Sunday, December 22, 2013

Windows Server 2012 - Active Directory - adding a second domain controller

Best practice, concerning domain controllers, is to have at least two so if one is unavailable, clients can still authenticate to the network. Moreover, both should be global catalog servers since the presence of a global catalog server is a pre-requisite for a successful logon.

Note: if you are interested in the crucial role of the Global Catalog, here is a link with more information on the subject:

Global Catalog information

A second domain controller can be added using Server Manager (Add Roles or Features) or PowerShell cmdlets. In what will be one of my more concise blog posts, I'll demonstrate how a second domain controller can be added at the command line.

Although not strictly necessary, I'll first rename the server (that already happens to be a domain member) so its new name will reflect its status as a domain controller:

We could use the netdom /renamecomputer command but since this is Windows Server 2012, I'll opt for the Powershell cmdlet instead:

PS C:\> Rename-Computer DC-004

WARNING: The changes will take effect after you restart the computer SVR-004.

PS C:\> Restart-Computer

So we indicate the new name of the computer after the Rename-Computer cmdlet and then restart the computer with the aptly named Restart-Computer cmdlet - elementary, obvious and almost self-explanatory.

Once the computer restarts, we'll logon with domain administrator credentials and enter the following Powershell cmdlet to install the necessary files for the domain controller role:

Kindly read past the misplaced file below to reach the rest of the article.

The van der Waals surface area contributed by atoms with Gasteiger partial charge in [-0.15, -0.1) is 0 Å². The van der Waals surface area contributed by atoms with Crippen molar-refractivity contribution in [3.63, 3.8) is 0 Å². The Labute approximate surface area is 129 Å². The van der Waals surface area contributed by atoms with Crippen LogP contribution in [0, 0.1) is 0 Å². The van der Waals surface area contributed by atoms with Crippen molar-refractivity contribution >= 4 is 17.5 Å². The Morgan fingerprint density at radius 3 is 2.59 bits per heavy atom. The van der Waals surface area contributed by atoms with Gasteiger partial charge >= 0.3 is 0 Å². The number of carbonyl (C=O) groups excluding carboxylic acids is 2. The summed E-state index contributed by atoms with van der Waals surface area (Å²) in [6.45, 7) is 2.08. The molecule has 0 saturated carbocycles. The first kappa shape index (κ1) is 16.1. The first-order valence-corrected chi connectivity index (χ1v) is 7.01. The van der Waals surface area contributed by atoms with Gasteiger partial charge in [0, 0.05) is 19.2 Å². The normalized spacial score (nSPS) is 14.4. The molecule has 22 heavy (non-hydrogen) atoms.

PS C:\> Add-WindowsFeature AD-Domain-Services -IncludeManagementTools

IP address and DNS

We also need to make sure (this may be the case already) that the primary (or secondary) DNS server parameter in the TCP/IP settings designates the first domain controller:

PS C:\> Set-DnsClientServerAddress "Ethernet" -ServerAddresses

This is in the context of our single - and soon double - domain controller scenario. If there were other domain controllers, we could designate one of them as well, assuming they are also a DNS server, which is currently the most common domain controller configuration.

Promotion of the server to domain controller

Now we can promote the server to a domain controller with the following command:

Note: we enter the password for Directory Services Restore Mode when prompted.

PS C:\> Install-ADDSDomainController -DomainName -SafeModeAdministratorPassword (read-host -prompt "Password:" -AsSecureString)

Password:: **********

In my experience, the above command was enough to create a second domain controller that was also a DNS server and a Global Catalog. It seems that the domain controller promotion default values obtain this result.
Here, for example, we can see that the new domain controller is configured as a global catalog server by default:

PS C:\> dsquery server -isgc



Various parameters can be indicated explicitly if we want. We would see many of these if we used the graphic interface to promote the server to domain controller status.
We can indicate the database path (or location) for the Active Directory database (the ntds.dit file and associated files):

-DatabasePath 'C:\Windows\NTDS'

We can indicate if we want the domain controller to be a DNS server also. If for some reason we did not, we could change the value below to $false


This parameter will eliminate some of the informational messages displayed during the process:


The server will reboot automatically once the initial promotion process is complete. If we do not want the server to reboot, we can enter this:


Here we can designate the site. In this case, the default site name is used:

-SiteName 'Default-First-Site-Name'

Lastly, we can prevent a newly promoted domain controller from being a global catalog server as well with this parameter:



The Install-ADDSDomainController cmdlet

This link provides a complete list of various parameters, most optional, that can be used with the cmdlet.

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